Saudi Arabia has long denied responsibility for the attacks and pointed to a finding by the 9/11 Commission that it had found no evidence that the Saudi government "as an institution" had involvement.

But the issue has refused to go away...

Carter said he expected that discovery of Saudi government documents and depositions would begin shortly.

Unfortunately, as part of its orders list yesterday, the Court simultaneously declined to hear the appeal of the 9/11 victims of dismissals of claims against some financial institutions and individuals, which had been dismissed from the case on jurisdictional and other grounds (relating to the availability of aiding-and-abetting liability for material support for terrorism). While agreeing that the lower court had gotten it wrong, the USDOJ nonetheless urged the Court not to hear the case.  

[Justices Kagan and Sotomayor recused themselves from the first order; Justice Kagan from the second. I know that Kagan recused because she was involved back in 2009, as solicitor general, the first time these claims reached the Court. I am unsure of Justice Sotomayor's reasons.]

In addition to the Kingdom itself, claims remain against a variety of so-called charities which plaintiffs allege were used to funnel money to Al-Qaeda in the decade before the Attacks, as well as certain individuals. The bipartisan Justice Against Sponsors of Terrorism Act (JASTA) provides additional opportunities for relief. I'll keep you posted.

The Supreme Court building in Washington DC
It has become an annual tradition like the returning of the swallows to the Old Mission in San Juan Capistrano and the Mummer's Day Parade. If it's June, a conservative pro-business majority of the Supreme Court of the United States has just rendered a 5-4 decision that will hurt working families.

The holding in today's case is simple: Illinois can't require home care aides who refuse to join the public union (SEIU-HII) to pay a fair share of the cost that the union incurs when negotiating on their behalf for better terms of employment, even though they benefit from said negotiations. This decision in Harris v Quinn only directly affects such workers, and not public employees' unions in general, but it may represent future chippings-away at workers' rights in cases to come. Still, it's not nearly as bad as it could have been. Let me explain below the fold.

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U.S. Supreme Court Justice Samuel Alito
In a widely-awaited-but-still-85 percent-as-sucky-as-you-feared 5-4 decision this morning, the Supreme Court of the United States has held that for-profit corporations are "persons" for purposes of the Religious Freedom Restoration Act, and that their religious rights were unduly burdened by the contraceptive mandate provisions of the Affordable Care Act. Because the contraceptive mandate was not the least restrictive means available for the government to provide such coverage—in the Court's mind, the Government could just assume the costs itself, and already provided an opt-out for religious non-profit employers—the mandate on private employers violates the law.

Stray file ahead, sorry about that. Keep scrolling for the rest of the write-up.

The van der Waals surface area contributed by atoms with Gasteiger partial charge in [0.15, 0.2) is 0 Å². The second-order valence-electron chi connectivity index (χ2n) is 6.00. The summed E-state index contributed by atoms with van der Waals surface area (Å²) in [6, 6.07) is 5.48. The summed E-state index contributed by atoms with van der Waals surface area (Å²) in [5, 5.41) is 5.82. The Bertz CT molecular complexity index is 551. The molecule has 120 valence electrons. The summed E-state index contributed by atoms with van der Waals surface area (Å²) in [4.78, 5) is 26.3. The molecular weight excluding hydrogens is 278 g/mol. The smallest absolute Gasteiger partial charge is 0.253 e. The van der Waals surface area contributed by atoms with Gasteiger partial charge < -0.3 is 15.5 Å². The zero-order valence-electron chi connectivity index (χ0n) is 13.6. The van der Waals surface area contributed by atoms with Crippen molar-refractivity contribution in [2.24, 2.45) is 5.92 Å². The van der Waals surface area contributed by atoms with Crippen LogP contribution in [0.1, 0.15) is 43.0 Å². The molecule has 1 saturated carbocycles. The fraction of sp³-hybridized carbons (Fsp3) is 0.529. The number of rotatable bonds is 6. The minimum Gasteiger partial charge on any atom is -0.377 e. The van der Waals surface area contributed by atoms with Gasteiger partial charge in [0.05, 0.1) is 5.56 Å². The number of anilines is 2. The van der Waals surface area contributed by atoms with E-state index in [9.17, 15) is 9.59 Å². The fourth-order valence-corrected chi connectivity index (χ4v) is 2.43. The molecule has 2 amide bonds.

The Court was careful to limit its opinion (in theory) to these facts. It applies only to closely held corporations, and not publicly traded ones. It applies to the contraceptive mandate and not religious objections to all laws in general, believing that the “compelling interest” struck a sensible balance between religious liberty and competing prior governmental interests. But ... we'll see about that.

Justice Ginsburg, writing for the four dissenting Justices, refers to the decision thusly:

In a decision of startling breadth, the Court holds that commercial enterprises, including corporations, along with partnerships and sole proprietorships, can opt out of any law (saving only tax laws) they judge incompatible with their sincerely held religious beliefs. Compelling governmental interests in uniform compliance with the law, and disadvantages that religion-based opt-outs impose on others, hold no sway, the Court decides, at least when there is a “less restrictive alternative.” And such an alternative, the Court suggests, there always will be whenever, in lieu of tolling an enterprise claiming a religion-based exemption, the government, i.e., the general public, can pick up the tab....

[T]he Court forgets that religious organizations exist to serve a community of believers. For-profit corporations do not fit that bill. Moreover, history is not on the Court’s side. Recognition of the discrete characters of “ecclesiastical and lay” corporations dates back to Blackstone, see 1 W. Blackstone, Commentaries on the Laws of England 458 (1765), and was reiterated by this Court centuries before the enactment of the Internal Revenue Code. See Terrett v. Taylor, 9 Cranch 43, 49 (1815) (describing religious corporations); Trustees of Dartmouth College, 4 Wheat., at 645 (discussing “eleemosynary” corporations, including those “created for the promotion of religion”). To reiterate, “for-profit corporations are different from religious non-profits in that they use labor to make a profit, rather than to perpetuate [the] religious value[s] [shared by a community of believers].”  

Much more, including the purple-est of Justice Kennedy's beloved purple prose, below the fold.
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Supreme Court Associate Justice Stephen Breyer
The President shall have power to fill up all vacancies that may happen during the recess of the Senate, by granting commissions which shall expire at the end of their next session.

--U.S. Constitution, Art. II, sec 2, cl. 3